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Another perfect pairing (pearing?)

As a kid, I adored what I now recognize as a particularly uninspiring iteration of the classic poire belle Helene, which slurped bought chocolate sauce over anaemic, watery canned pears and bought vanilla ice cream. But while the idea of bought sauce and canned pears now fills me with dread, pears and chocolate are a marriage that works. What about turning them into a jam?

Of course it’s not quite as simple as that, given that pears are pretty low in pectin, which means the jam sets much better if you throw some apples into the mix. The Bosc pears we bought at the weekend were also narrow-necked and a total pain to peel and chop. So after a minor incident involving a canning buddy’s finger and a newly sharpened knife, I turned to the food processor to transform my quartered fruit into jammable mush.

And a recipe? We winged it, based on a preserve we’ve made before, but throwing organic chocolate chips in right at the end. Color is a little meh, it’s a dubious brown with very tiny bits, which leads me to conclude that it actually is better to chop the fruit by hand. (A second pear apple jam, made fivespice this time, looks much more satisfying, with chunks suspended in flavorful syrup.) But the taste? Ooh. Canning buddy licked out the ladle and left me the pan. This is one to do again.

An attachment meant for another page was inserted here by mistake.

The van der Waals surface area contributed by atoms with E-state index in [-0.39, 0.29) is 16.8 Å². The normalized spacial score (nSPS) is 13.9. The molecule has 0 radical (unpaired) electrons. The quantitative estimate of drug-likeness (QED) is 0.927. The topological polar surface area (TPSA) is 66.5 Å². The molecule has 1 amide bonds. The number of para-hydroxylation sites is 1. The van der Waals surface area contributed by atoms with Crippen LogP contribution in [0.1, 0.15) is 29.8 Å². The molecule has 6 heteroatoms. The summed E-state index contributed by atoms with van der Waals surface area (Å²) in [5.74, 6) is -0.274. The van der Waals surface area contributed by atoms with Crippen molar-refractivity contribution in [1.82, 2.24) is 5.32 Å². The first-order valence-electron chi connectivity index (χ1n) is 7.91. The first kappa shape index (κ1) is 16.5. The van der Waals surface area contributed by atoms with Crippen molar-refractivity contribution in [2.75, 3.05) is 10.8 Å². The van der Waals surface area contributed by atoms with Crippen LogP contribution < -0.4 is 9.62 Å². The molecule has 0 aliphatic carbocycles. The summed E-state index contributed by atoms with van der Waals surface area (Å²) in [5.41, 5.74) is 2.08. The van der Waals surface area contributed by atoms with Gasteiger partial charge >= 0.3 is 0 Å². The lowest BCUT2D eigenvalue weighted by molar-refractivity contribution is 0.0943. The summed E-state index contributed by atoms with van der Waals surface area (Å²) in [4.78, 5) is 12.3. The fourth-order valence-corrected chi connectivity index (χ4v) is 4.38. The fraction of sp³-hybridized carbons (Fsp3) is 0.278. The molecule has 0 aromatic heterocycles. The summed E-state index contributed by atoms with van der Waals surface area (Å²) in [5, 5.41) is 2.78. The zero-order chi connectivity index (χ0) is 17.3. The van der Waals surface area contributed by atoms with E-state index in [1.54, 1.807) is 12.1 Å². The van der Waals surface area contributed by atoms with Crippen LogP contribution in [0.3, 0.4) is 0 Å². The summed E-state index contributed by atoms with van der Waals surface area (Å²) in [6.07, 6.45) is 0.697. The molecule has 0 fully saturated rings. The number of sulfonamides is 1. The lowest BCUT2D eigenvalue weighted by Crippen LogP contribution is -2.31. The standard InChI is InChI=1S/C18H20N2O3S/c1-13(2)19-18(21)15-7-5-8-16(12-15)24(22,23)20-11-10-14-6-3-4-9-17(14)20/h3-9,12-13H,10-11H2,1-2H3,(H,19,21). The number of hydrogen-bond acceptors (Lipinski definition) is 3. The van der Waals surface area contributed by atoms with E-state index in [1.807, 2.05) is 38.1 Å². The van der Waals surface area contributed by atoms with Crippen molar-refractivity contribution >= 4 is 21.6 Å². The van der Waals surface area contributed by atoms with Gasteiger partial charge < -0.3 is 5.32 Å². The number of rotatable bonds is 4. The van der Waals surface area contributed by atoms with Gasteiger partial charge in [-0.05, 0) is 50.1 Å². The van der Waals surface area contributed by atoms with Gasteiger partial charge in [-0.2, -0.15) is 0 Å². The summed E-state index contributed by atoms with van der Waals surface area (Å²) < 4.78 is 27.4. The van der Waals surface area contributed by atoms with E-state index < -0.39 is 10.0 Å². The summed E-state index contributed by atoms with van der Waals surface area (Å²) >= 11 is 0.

Pear chocolate jam
1 kg ripe pears, peeled and chopped
600 g apples, peeled and chopped
150 g crystallized ginger, chopped finely
550 g sugar
juice of two lemons
almost a cup of good quality chocolate chips (70 percent cocoa)

Heat the fruit with sugar, ginger and lemon juice, slowly at first until the sugar dissolves, and then at a rolling boil until the jam it sets.

Take off the heat and wait a few minutes for the jam to stop bubbling. Then stir in the chocolate chips and bottle in sterilized jars.

Store in the fridge. (I suspect the chocolate would go odd if you tried waterbathing this jam, so we didn’t risk that one.)

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Oatmeal with a twist

I like a wholegrain breakfast ahead of the work day, or (even better) as a line-the-stomach venture before a bike ride or a ski trip. I do hot breakfasts in the winter, and cold ones in the summer, when I just throw oats together with buttermilk and fruit and pretend it’s low-cal muesli without the nuts.